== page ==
line number for restarting, the third says retain ALL variables, and the  last 
gives  the lines to delete from the program already in memory. An  alternative 
to  ALL is to omit this and define some variables (the date, for instance)  as 

A long program will probably contain sequential, random, or Jetsam files. This 
is  another  memory  saving  device, since only the  part  of  the  file  that 
immediately concerns you will be in accessible memory. Such files can be  used 
in unconventional ways, such as containing a machine code routine, as well  as 
the more normal database material.

Some  programs may need pages of instructions. While these can be produced  in 
the  form of PRINT statements in your program, you will probably find that  to 
write them in LocoScript and convert to page image files saves both labour and 
memory. You can then use TYPE or DISPLAY in your program when needed. For more 
advanced programmers, it is also possible to use the M disc as extra memory.

31K? No problem!

2.5 Integer variables, etc

Do  you  use integer variables whenever you can? Probably you should  do,  and 
probably  you  don't  --  like me. It isn't  vitally  important,  but  integer 
variables make your program run slightly more quickly and, debatably, use less 
space. You don't have to put % after them, you can DEFINT a-f for example. The 
former  method  makes for typing mistakes, the latter for  occasional  awkward 
debugging problems. It is sensible to use them in random or keyed files  where 
you  have to make a decision whether to use MKS$ or MKUK$. It is essential  to 
use  them  in  some machine code routines (including GSX, if  you  brave  this 
territory).  It is advisable to make a substantial array integer-variable,  if 
possible. DIM a (100) commandeers 400 bytes. DIM a% (100) takes 200 bytes.

Otherwise, it is largely a matter of style. On the first computer I used which 
allowed integer variables, they actually made the program slower and used more 
space!  They have also been responsible for the worst bug I think I have  ever 
made  -- no, I am too embarrassed to tell you about it! Let us just  say  that 
YOU should use them as often as possible if you want ten out of ten for style.

Double   precision  variables  are  probably  not  much  used.   The   Mallard 
implementation  is  not the jewel in Locomotive Software's crown.  It  is  not 
applicable  to functions such as SQR or SIN, and this is probably where it  is 
most  likely  to be needed -- astronomical calculations, for instance.  It  is 
necessary  to  remember  that double precision calculations will  only  be  as 
accurate  as the least accurate part of the expression. a# = 2.13765894567#  *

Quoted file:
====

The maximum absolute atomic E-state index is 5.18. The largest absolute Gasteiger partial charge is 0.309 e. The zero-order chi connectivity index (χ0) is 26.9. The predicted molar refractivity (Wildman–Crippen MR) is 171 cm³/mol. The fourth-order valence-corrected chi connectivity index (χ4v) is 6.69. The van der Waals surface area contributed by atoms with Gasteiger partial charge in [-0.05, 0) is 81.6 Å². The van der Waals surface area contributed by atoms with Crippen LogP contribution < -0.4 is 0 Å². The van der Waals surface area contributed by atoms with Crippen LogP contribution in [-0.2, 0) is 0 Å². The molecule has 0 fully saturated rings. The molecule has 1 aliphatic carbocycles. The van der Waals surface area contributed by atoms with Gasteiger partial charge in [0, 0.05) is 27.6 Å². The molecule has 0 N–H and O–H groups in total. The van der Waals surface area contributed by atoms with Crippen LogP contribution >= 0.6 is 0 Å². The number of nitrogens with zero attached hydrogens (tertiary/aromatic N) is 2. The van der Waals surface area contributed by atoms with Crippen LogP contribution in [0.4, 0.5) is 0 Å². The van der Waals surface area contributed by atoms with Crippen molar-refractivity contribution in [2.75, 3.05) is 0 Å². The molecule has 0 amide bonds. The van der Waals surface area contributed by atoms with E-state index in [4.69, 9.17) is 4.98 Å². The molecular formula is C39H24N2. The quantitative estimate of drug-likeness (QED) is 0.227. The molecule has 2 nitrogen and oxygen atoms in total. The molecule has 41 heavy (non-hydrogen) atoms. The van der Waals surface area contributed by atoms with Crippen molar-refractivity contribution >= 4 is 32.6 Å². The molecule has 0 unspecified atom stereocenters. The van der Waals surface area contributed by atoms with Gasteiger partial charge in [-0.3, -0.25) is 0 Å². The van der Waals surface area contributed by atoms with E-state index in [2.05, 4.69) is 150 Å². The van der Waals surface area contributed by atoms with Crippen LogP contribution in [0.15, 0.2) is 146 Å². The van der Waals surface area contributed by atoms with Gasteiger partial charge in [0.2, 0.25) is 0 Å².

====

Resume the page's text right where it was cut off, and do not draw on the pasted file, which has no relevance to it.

EXP  (4#) will produce lots of decimal places, of which about the  last  eight 
are  meaningless.  It is worth mentioning that a FOR-NEXT loop will  not  work 
with  double  precision variables. If you do this inadvertently,  you  may  be 
scratching your head for a long time!

It is possibly worth a mention that you can obtain double precision values  of 
functions, but you have to write your own routines for them:

EXAMPLE: Return b# as the square root of a#:

        b# = 1# : c# = 0 : WHILE c# <> b# : c# = b# : b# = (c# + a# / c#) / 2# 

(ROCHE> Indented, this gives:

        100 b# = 1#
        110 c# = 0
        120 WHILE c# <> b#
        130       c# = b#
        140       b# = (c# + a# / c#) / 2#
        150 WEND
        160 RETURN

2.6 Loops

I been told, you been told, all God's children have been told: never jump into 
a  loop, never jump out of a loop. Obviously, you can never jump into a  loop, 
because,  if  you encounter a NEXT without a FOR, the computer does  not  know 
where  to  go, and cannot do anything else but produce an error. But,  if  you 
read the manual carefully, you will see that it says that it is permissible to 
jump out of a FOR-NEXT or WHILE-WEND loop. I read that too, and I admit that I 
do occasionally jump out of a loop. But I still think that it is bad practice.

        10 FOR n = 1 TO 20
        50     IF x > 1000 THEN 600
        100 NEXT

On the Amstrad PCW, you will get away with this. On most other computers,  you 
will  get  away with it for a time but, if you do it too often, you  will  run 
into an "Out of Memory" error, or something similar. Consider:

        50     IF x > 1000 THEN n = 30 : GOTO 100
        101 IF n > 21 THEN 600

This completes the loop, and will work on any computer, even if it is not  too 
elegant. With many computers, you could write:

        50 IF x > 1000 THEN n = 30 : NEXT : GOTO 600

However,  Mallard BASIC insists on only one NEXT applying to each FOR, and  so 
this  is not accepted. I suppose this is an exchange for the nearly safe  jump 
from a loop.

Am I making an unreasonable mountain out of a molehill? Can I crash by jumping 
out of a loop? Look at this spaghetti horror:

        100 FOR a = 1 TO 10
        110 FOR b = 1 TO 10
        120 PRINT a, b
        130 NEXT
        140 GOTO 170
        149 FOR c = 1 TO 5
        150 NEXT
        160 NEXT : END